In Wake of Privacy Laws, Kids' Sites See Ad Revenue Plummet
Changes to the children's privacy-protection law are keeping kids' site publishers awake at night. The Children's Online Privacy Protection Act changes went into effect July 1, and since then some mom-and-pop sites providing games and educational resources say their ad revenue has tanked. The rule limits the ability of such sites to track children under age 13, thus preventing them from running behaviorally-targeted ads.
"I'm just like sitting on pins and needles," said Judy Miller, founder of Apples4TheTeacher, a site featuring thousands of pages of educational resources for teachers and kids. Because it caters to teachers but also attracts children, the former elementary school teacher is unsure how the law affects her site.
"The law is so subjective for what is a kids' site and what is a mixed site, it just has thrown me into a tailspin," said Ms. Miller, who recently decided to spend several thousand dollars to have her site audited by privacy-services firm Truste in the hopes of determining how to handle the COPPA changes.
Ad revenue plummets
In the meantime, her ad revenue has plummeted. When ad network Casale removed behavioral ads purchased through real-time bidding from her site, the cost of ads there dropped from $3 per thousand impressions to $0.32. Behavioral ads often cost more than ads targeted based on site-content category.
"Unfortunately, this was all too predictable, as the IAB warned for two years that the impact of the new COPPA rules would mean less revenue for child directed sites and fewer free offerings for families," said Mike Zaneis, senior VP and general counsel of the Interactive Advertising Bureau.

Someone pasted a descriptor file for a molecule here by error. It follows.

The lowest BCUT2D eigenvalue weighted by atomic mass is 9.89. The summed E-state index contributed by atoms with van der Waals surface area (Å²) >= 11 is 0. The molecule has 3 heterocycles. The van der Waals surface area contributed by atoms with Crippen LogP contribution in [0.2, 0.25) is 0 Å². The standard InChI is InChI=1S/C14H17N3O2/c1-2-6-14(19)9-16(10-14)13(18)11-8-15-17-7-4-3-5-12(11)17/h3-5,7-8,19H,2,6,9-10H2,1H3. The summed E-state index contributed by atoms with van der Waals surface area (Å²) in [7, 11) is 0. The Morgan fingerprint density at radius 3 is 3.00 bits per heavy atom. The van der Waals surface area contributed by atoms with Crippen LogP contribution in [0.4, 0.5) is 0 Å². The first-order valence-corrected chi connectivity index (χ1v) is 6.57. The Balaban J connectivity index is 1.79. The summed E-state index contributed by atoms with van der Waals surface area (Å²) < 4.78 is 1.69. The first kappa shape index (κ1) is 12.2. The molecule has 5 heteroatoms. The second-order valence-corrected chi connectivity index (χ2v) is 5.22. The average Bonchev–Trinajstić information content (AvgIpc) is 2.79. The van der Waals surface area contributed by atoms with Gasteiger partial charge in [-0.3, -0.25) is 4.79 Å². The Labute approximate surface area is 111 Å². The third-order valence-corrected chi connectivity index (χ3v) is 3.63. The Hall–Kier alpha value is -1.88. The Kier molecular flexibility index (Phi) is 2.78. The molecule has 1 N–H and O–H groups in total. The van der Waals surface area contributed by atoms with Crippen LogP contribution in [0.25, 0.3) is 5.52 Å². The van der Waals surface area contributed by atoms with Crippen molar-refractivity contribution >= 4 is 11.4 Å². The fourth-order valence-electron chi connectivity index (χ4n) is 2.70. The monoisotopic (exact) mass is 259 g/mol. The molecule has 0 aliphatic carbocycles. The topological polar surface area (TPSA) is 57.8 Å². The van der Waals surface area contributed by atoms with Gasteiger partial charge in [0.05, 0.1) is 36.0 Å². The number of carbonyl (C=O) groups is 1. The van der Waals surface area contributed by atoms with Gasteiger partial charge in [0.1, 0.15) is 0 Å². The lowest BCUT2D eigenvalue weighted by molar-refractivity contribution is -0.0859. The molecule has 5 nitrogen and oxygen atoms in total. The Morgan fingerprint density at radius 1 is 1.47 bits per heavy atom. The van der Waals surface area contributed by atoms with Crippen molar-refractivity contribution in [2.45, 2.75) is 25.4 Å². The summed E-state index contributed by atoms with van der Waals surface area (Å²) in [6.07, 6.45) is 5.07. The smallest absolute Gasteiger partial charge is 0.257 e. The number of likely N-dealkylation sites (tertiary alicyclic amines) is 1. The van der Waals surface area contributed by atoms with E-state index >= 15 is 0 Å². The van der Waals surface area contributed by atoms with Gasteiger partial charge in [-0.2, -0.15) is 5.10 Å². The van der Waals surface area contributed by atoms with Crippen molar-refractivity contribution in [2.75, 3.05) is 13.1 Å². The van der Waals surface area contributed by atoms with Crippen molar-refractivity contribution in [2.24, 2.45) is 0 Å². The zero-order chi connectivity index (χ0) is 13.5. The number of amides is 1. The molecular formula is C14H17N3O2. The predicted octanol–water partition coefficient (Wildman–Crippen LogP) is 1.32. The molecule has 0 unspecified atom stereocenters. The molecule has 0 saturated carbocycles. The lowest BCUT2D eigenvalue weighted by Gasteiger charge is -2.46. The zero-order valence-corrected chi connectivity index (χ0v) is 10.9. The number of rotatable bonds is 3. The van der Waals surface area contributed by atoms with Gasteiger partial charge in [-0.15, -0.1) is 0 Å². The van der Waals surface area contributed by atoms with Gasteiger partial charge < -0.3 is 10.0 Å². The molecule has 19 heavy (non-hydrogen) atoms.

In addition to preventing behavioral ads aimed at kids, the Federal Trade Commission's changes to the 1998 law categorize geo-location information, photos and videos as personal information, requiring parental consent before such data is collected on children under age 13. They also extend COPPA to cover persistent device identifiers such as IP addresses and mobile device IDs that allow companies to track a user across various personal devices.
Ms. Miller severed ties with some ad networks including Valueclick and Tribal Fusion after the changes took effect. Valueclick currently doesn't distinguish between sites that should and should not be served with behavioral ads. She is concerned that she may have to sift through all 10,000 pages of her site to remove ad tags that could surface behavioral ads.
"I'm a one man band," she said, noting she's spent the last 15 years building her site. "It's been my baby; it's been my inspiration," she continued, becoming emotional during a phone interview. If the Truste audit results in a "laundry list" of necessary changes, she said, "I'm pulling the plug."
"I've definitely lost a lot of sleep at night worrying about whether we're in compliance," said Susan Beasly, co-founder of PrimaryGames.com, which features kids' games including "Papa's Cupcakeria," which invites players to "Cook a ridiculous amount of delicious cupcakes for all your wacky customers."